Freddie Mac posted 30-year fixed mortgage rates dropped 8 bps to 6.55%, down 25 bps in three weeks - but up 66 basis points from one year ago. Fifteen-year fixed mortgage rates fell 7 bps to 6.20% (12-wk low), 73 bps higher than a year earlier. One-year adjustable rates were unchanged at 5.69%, an increase of 112 bps y-o-y. The Mortgage Bankers Association Purchase Applications Index rose 3.4% this week. Purchase Applications were down 21% from one year ago, with dollar volume down 23%. Refi applications jumped 7.1% last week. The average new Purchase mortgage increased to $223,600 and the average ARM surged to $356,800.
Bank Credit rose $18.3 billion last week (5-wk gain of $91.5bn), surpassing $8 Trillion ($8.011TN) for the first time. It is worth noting that Bank Credit surpassed $1 Trillion during 1979, $2 Trillion in 1986, $3 Trillion in 1993, and $4 Trillion during August 1997. Bank Credit has since expanded another $4 Trillion, doubling in nine years. Year-to-date, Bank Credit has expanded $504 billion, or 11.3% annualized. Bank Credit inflated $687 billion, or 9.4%, over 52 weeks. For the week, Securities Credit dipped $1.5 billion. Loans & Leases surged $19.7 billion during the week, and were up $343 billion y-t-d (10.5% annualized). Commercial & Industrial (C&I) Loans have expanded at a 16.9% rate y-t-d and 14.2% over the past year. For the week, C&I loans jumped $21 billion, and Real Estate loans increased $1.7 billion. Real Estate loans have expanded at a 12.4% rate y-t-d and were up 11.2% during the past 52 weeks. For the week, Consumer loans dipped $0.5 billion, and Securities loans declined $3.5 billion. Other loans added $1.0 billion. On the liability side, (previous M3 component) Large Time Deposits jumped $12.2 billion.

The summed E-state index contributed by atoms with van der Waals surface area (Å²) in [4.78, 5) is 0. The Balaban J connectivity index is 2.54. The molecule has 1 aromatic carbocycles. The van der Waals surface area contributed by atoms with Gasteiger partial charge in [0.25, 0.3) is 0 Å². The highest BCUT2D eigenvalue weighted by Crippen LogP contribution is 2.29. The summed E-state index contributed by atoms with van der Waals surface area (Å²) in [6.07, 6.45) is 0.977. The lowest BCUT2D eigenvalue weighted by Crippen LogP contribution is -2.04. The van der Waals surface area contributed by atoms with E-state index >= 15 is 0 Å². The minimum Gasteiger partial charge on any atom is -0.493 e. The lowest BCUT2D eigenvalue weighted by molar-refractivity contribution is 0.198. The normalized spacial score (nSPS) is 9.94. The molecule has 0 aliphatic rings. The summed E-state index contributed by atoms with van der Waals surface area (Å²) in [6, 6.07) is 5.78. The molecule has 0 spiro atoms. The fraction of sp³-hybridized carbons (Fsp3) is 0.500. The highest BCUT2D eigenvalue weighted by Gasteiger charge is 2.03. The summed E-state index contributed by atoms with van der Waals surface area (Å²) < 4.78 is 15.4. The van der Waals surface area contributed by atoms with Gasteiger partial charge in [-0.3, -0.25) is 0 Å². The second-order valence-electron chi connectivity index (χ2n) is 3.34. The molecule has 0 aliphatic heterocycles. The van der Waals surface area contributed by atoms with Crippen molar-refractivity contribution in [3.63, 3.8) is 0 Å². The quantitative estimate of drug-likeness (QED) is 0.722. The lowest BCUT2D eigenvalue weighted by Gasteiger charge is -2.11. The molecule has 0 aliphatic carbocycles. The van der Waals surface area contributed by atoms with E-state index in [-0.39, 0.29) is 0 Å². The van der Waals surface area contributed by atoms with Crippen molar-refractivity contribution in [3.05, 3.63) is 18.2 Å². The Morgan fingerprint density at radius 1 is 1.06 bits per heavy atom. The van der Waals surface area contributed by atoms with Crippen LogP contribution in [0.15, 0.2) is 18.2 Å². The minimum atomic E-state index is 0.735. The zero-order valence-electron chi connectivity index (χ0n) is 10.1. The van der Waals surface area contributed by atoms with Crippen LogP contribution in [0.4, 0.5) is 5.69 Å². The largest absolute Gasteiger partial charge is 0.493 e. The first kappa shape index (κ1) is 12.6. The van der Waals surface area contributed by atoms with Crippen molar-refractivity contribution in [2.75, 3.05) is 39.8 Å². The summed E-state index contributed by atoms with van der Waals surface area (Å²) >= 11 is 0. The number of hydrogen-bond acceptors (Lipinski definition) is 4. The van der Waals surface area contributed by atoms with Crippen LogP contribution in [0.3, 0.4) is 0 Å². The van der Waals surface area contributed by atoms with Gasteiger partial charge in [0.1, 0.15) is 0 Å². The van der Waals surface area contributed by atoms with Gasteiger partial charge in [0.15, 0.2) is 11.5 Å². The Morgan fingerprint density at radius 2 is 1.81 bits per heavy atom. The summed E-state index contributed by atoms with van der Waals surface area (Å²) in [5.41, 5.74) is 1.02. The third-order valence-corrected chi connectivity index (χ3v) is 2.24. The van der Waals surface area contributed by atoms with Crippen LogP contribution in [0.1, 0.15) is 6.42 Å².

M2 (narrow) “money” supply dropped $30.3 billion to $6.825 Trillion (week of July 31). Year-to-date, narrow “money” has expanded $135 billion, or 3.4% annualized. Over 52 weeks, M2 has inflated $265 billion, or 4.0%. For the week, Currency dipped $0.3 billion, while Demand & Checkable Deposits rose $10.1 billion. Savings Deposits sank $50.1 billion, while Small Denominated Deposits gained $5.5 billion. Retail Money Fund assets increased $4.4 billion.